Why does Washington keep rejecting Oregon's gifts?
First, the state refused our bridge-and-light rail overture. And now Seattle is on the verge of spurning the Portland Loo.
Seattle's possible purchase of a loo for its downtown Pioneer Square got plenty of media attention this spring. But the sale is falling apart.
The real-estate developer who was supposed to buy the $90,000 stainless-steel toilet from Portland—as part of a complicated trade-off to get immunity from city rules about the height of his nearby construction project—says he's backing out of the deal.
The exchange had the support of Seattle Mayor Mike McGinn and downtown residents advocating for public toilets—though at least one Seattlite described the transaction as "a rapacious bribe."
No matter: Greg Smith now tells the Puget Sound Business Journal that Seattle City Council's process took too long.
So now it appears that Pioneer Square will get neither the apartments
nor the loo. And what would Smith say to community supporters of his
âTalk to the city,â he said, explaining the city of Seattle has been
looking at the 130-foot-tall building and Portland Loo proposal for 24
months. In the meantime, thousands of downtown residential units have
been built or are planned, so the ship has sailed on the opportunity for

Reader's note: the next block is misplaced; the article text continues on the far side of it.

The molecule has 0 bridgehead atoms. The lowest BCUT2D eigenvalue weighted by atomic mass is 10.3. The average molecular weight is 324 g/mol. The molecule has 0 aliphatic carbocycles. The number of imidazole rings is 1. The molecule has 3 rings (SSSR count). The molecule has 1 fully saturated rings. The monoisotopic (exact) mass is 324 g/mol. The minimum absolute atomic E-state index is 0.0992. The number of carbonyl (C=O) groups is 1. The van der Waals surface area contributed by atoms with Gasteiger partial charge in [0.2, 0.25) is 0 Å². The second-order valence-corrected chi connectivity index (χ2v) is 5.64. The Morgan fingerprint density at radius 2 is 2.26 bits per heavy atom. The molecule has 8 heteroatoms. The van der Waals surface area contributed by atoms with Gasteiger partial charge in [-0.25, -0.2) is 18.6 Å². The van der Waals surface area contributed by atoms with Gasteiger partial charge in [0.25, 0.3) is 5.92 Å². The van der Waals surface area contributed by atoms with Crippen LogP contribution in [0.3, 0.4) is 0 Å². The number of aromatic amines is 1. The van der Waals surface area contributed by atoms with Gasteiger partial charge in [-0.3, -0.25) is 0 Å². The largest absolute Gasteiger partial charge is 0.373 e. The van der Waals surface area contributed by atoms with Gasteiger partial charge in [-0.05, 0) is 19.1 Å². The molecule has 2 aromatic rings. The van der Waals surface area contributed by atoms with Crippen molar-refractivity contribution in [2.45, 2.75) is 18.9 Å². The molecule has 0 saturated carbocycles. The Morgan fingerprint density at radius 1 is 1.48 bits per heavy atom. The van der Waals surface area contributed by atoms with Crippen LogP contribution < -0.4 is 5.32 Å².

him to include residential units because so many are already on the
âThese kinds of things should not take two years to get done in the city. Itâs paralysis by analysis,â Smith said.
UPDATE, 12:48 pm: Seattle might not be so stingy after all. Seattle Weekly reports Mayor Mike McGinn plans to include money for a public-toilet purchase for Pioneer Square in his 2014 proposed budget.
Reporter Matt Driscoll asked the mayor's office this morning if that toilet would be a Portland Loo. "You got it," the mayor's spokesman replied.
ORIGINAL POST, 11:57 am: Portland has been selling its patented street toilet since 2010 in an effort to raise money to clean the six it has already installed. It has sold four in three years.
But that fifth sale continues to be slippery.
A two-loo deal with San Diego was delayed by cleaning costs, and talks with Cincinnati broke down when the buyer discovered a Roseburg company selling a similar toilet at half the price.
The city sued that company, Romtec, Inc., for copyright infringement last month.
As WW reported this spring, the city would need to sell eight loos a year to break even on the loo project as it's currently structured. Portland officials say they plan to quietly abandon the Bureau of Environmental Services' loo-sales program at the year's end, letting the toilet manufacturer take over sales.